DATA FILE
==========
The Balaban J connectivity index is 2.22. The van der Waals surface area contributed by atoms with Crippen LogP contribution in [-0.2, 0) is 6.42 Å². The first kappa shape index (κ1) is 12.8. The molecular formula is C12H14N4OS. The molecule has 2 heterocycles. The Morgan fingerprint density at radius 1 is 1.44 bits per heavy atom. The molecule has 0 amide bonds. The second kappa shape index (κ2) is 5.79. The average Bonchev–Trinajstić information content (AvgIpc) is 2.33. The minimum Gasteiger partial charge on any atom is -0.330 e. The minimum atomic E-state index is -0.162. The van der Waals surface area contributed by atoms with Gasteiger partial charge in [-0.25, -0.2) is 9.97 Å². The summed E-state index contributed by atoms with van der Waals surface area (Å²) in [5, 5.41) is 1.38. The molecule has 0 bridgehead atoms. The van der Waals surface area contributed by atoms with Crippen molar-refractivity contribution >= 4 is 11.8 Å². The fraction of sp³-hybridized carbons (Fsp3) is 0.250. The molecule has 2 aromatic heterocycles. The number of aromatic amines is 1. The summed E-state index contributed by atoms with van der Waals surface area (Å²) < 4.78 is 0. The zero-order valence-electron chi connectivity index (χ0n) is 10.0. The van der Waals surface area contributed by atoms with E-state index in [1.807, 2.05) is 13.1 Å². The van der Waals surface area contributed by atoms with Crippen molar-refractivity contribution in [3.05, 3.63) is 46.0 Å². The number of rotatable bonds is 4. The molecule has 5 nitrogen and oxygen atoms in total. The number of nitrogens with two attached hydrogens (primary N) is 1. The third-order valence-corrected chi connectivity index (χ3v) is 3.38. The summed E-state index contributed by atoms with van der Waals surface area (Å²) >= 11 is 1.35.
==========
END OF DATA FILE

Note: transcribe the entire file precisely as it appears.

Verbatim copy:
The Balaban J connectivity index is 2.22. The van der Waals surface area contributed by atoms with Crippen LogP contribution in [-0.2, 0) is 6.42 Å². The first kappa shape index (κ1) is 12.8. The molecular formula is C12H14N4OS. The molecule has 2 heterocycles. The Morgan fingerprint density at radius 1 is 1.44 bits per heavy atom. The molecule has 0 amide bonds. The second kappa shape index (κ2) is 5.79. The average Bonchev–Trinajstić information content (AvgIpc) is 2.33. The minimum Gasteiger partial charge on any atom is -0.330 e. The minimum atomic E-state index is -0.162. The van der Waals surface area contributed by atoms with Gasteiger partial charge in [-0.25, -0.2) is 9.97 Å². The summed E-state index contributed by atoms with van der Waals surface area (Å²) in [5, 5.41) is 1.38. The molecule has 0 bridgehead atoms. The van der Waals surface area contributed by atoms with Crippen molar-refractivity contribution >= 4 is 11.8 Å². The fraction of sp³-hybridized carbons (Fsp3) is 0.250. The molecule has 2 aromatic heterocycles. The number of aromatic amines is 1. The summed E-state index contributed by atoms with van der Waals surface area (Å²) < 4.78 is 0. The zero-order valence-electron chi connectivity index (χ0n) is 10.0. The van der Waals surface area contributed by atoms with E-state index in [1.807, 2.05) is 13.1 Å². The van der Waals surface area contributed by atoms with Crippen molar-refractivity contribution in [3.05, 3.63) is 46.0 Å². The number of rotatable bonds is 4. The molecule has 5 nitrogen and oxygen atoms in total. The number of nitrogens with two attached hydrogens (primary N) is 1. The third-order valence-corrected chi connectivity index (χ3v) is 3.38. The summed E-state index contributed by atoms with van der Waals surface area (Å²) >= 11 is 1.35.